A minimalist sports pavilion and classroom complex on the campus of a Madrid university has been precision-designed by architect Alberto Campo Baeza to fill the building with light. Jack Wooler reports.
The latest project of recognised Spanish architect Alberto Campo Baeza, head professor of design at the School of Architecture in Madrid (ETSAM) since 1986, is a multi-sport pavil- ion and classroom complex for Francisco De Vitoria University.
The grandson of an architect, Campo Baeza hails from the port of Cadiz in south west Spain, a city with a rich architectural heritage and a formative environment for the architect. Campo Baeza’s career has included several notable international
projects with minimalist tendencies, embodying his phrase “more with less,” a reworking of Mies van der Rohe’s famous dictum, and exhibiting exquisitely precise design and use of materials. These range from Guerrero House and the House of the Infinite in his hometown, Cadiz, to the Olnick Spanu House in Garrison, New York.
He is often referred to as the ‘architect of light,’ and this focus on embracing light as the key design element can clearly be seen in his buildings, not least of which the
new multi-sport pavilion. In addition to the prominent motif of harnessing light, he also makes comprehensive use of whitewashing. For a minimalist house Domus Aurea in Monterrey, Mexico, for example, Campo Baeza’s design features both stark white facades and the careful sculpting of light, using a double-height interior wall covered in gold leaf to reflect light from a high southern window, flooding the room with a golden glow.
Writing on Campo Baeza’s career, elected director of the Superior Technical School of Architecture in Madrid, Manuel Blanco Lage, paid tribute to the architect’s use of natural light. “I have followed the lines of Alberto Campo Baeza’s work over the years in a long series of exhibitions that began with the show entitled, Light is More, vindicating his use of light,” wrote Lage.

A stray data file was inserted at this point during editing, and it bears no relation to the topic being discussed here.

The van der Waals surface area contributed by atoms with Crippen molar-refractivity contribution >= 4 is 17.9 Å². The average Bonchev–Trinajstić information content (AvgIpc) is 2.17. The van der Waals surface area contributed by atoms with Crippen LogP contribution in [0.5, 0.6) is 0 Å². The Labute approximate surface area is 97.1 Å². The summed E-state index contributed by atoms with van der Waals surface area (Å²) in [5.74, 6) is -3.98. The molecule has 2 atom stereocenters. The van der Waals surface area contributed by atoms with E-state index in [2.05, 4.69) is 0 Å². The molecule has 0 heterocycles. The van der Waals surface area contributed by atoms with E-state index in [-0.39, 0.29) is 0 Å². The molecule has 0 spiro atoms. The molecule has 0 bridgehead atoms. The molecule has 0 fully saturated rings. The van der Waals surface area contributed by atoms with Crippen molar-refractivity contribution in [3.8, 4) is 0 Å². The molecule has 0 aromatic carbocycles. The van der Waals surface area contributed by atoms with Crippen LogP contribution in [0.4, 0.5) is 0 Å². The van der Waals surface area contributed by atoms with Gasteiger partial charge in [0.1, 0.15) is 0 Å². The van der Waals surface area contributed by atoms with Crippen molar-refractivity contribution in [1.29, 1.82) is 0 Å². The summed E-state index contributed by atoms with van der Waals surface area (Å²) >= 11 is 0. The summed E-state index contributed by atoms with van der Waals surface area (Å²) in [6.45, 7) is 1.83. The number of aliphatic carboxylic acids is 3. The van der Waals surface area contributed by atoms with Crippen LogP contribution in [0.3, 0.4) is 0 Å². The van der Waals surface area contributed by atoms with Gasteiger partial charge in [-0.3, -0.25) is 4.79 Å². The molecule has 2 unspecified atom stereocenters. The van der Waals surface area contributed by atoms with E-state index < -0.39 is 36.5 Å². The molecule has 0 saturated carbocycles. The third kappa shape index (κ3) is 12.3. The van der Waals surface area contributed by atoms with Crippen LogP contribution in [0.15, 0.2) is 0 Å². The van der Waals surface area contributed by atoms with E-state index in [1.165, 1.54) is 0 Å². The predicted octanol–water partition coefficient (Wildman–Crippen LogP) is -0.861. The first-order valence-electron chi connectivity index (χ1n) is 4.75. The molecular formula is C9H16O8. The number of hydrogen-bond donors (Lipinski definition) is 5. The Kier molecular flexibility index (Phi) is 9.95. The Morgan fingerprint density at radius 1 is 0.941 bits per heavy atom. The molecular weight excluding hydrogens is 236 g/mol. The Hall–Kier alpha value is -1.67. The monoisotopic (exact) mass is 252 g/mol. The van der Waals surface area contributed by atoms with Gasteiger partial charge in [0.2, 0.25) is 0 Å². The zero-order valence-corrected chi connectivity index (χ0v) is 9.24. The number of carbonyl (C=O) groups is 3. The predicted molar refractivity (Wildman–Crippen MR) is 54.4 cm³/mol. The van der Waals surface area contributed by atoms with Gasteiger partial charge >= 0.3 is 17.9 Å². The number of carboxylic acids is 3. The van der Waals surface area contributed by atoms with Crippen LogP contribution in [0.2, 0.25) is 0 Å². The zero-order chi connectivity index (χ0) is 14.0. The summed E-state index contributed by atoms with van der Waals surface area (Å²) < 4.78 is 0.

Something of a showcase of his usual tropes, the architect’s gleaming white sports centre in Madrid has already been well- received, winning the COAM 2017 First Prize from the Official College of Architects of Madrid.
Having never worked with the university before, Campo Baeza tells ADF that the clients are “cultivated people,” who offered him “almost complete freedom, only limited by budget and time.” He reported that the project went “without challenge,” due to the practice’s forensic approach. “Before construction began,” he explains simply, “we studied everything.”
Directly commissioned by the university, the new edifice houses a sports centre
and a separate but linked classroom compound for related subjects taught by the university. Areas for team sports, to train in a gym, and teach students in
a more formal environment, have all been incorporated into the building. The sports complex is also intended to be utilised for other university functions, including as a meeting hall.
In terms of maximum height and alignment, the design of the building is restrained, adapted to the general layout of the campus. The architect aimed to clearly differentiate the sports and teaching areas in terms of size and the materials used on each facade.
The two main elements of the structure are joined by a low-rise building, whose roof functions as an interconnecting
patio at first floor level. The approximate floor area of the sports hall is 50 x 60 metres, and its maximum height of 12 metres is aligned with the average height of the surrounding buildings.
The teaching area sits at the north east of the site, an extension adjoining the sports hall which is accessible from both the hall and from outside doors on the north west and south east wings. Located at the back of the hall, on the other side of the internal walkway that connects the two rectilinear boxes, the teaching area matches the height of the main hall, separated into four storeys plus a subterranean zone. Above the walkway, a rooftop patio overlooks both flanks.
The architect further explains the basic layout of the building: “The classroom pavilion is organised by corridors, articu- lated with staircases.
He continues: “The big box, the pavilion for sports, can be entered directly from the outside, from the central control area, or directly from the changing rooms.”
Below the structure, a vast basement has been employed to provide extra facilities economically. The extra space includes a swimming pool with daylighting, a gym and bathrooms, creating a versatile area to accommodate a variety of university functions.
A walkway encircles the structure, with a small incline in the pedestrian link leading up from the north east to the north western and south eastern flanks. The southwestern facade features a low strip of transparent glass, in which three sets of large doors sit. The transparency is continued around each corner on the northwestern and southeastern planes, making the front of the building visually accessible from three sides, welcoming users into the building’s main feature, the “box of light.”
Seeing the light
The square sports hall, with its combination of opaque and more transparent facades, becomes that box of light when illuminated by sunlight, or at night with its glowing wall sections.